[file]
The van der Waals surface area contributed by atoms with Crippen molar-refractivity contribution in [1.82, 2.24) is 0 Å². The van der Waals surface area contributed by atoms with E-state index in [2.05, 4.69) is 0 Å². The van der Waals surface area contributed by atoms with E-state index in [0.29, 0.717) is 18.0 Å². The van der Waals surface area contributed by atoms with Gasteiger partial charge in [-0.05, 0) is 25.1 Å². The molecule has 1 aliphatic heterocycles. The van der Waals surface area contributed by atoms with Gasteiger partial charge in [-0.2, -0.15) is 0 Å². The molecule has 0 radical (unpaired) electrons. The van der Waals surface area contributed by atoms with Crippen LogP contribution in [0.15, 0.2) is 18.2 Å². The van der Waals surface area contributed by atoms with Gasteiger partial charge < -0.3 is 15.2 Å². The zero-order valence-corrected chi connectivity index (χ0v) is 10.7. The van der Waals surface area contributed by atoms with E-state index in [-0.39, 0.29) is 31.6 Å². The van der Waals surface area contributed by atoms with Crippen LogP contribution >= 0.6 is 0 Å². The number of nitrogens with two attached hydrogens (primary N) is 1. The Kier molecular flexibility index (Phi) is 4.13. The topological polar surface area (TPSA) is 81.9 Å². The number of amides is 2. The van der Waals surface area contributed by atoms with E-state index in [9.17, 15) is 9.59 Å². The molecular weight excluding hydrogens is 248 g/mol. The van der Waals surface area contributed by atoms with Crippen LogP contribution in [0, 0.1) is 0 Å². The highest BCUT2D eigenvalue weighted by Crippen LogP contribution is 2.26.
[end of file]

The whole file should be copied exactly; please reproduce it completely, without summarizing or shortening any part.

The van der Waals surface area contributed by atoms with Crippen molar-refractivity contribution in [1.82, 2.24) is 0 Å². The van der Waals surface area contributed by atoms with E-state index in [2.05, 4.69) is 0 Å². The van der Waals surface area contributed by atoms with E-state index in [0.29, 0.717) is 18.0 Å². The van der Waals surface area contributed by atoms with Gasteiger partial charge in [-0.05, 0) is 25.1 Å². The molecule has 1 aliphatic heterocycles. The van der Waals surface area contributed by atoms with Gasteiger partial charge in [-0.2, -0.15) is 0 Å². The molecule has 0 radical (unpaired) electrons. The van der Waals surface area contributed by atoms with Crippen LogP contribution in [0.15, 0.2) is 18.2 Å². The van der Waals surface area contributed by atoms with Gasteiger partial charge < -0.3 is 15.2 Å². The zero-order valence-corrected chi connectivity index (χ0v) is 10.7. The van der Waals surface area contributed by atoms with E-state index in [-0.39, 0.29) is 31.6 Å². The van der Waals surface area contributed by atoms with Crippen LogP contribution >= 0.6 is 0 Å². The number of nitrogens with two attached hydrogens (primary N) is 1. The Kier molecular flexibility index (Phi) is 4.13. The topological polar surface area (TPSA) is 81.9 Å². The number of amides is 2. The van der Waals surface area contributed by atoms with E-state index in [9.17, 15) is 9.59 Å². The molecular weight excluding hydrogens is 248 g/mol. The van der Waals surface area contributed by atoms with Crippen LogP contribution in [0, 0.1) is 0 Å². The highest BCUT2D eigenvalue weighted by Crippen LogP contribution is 2.26.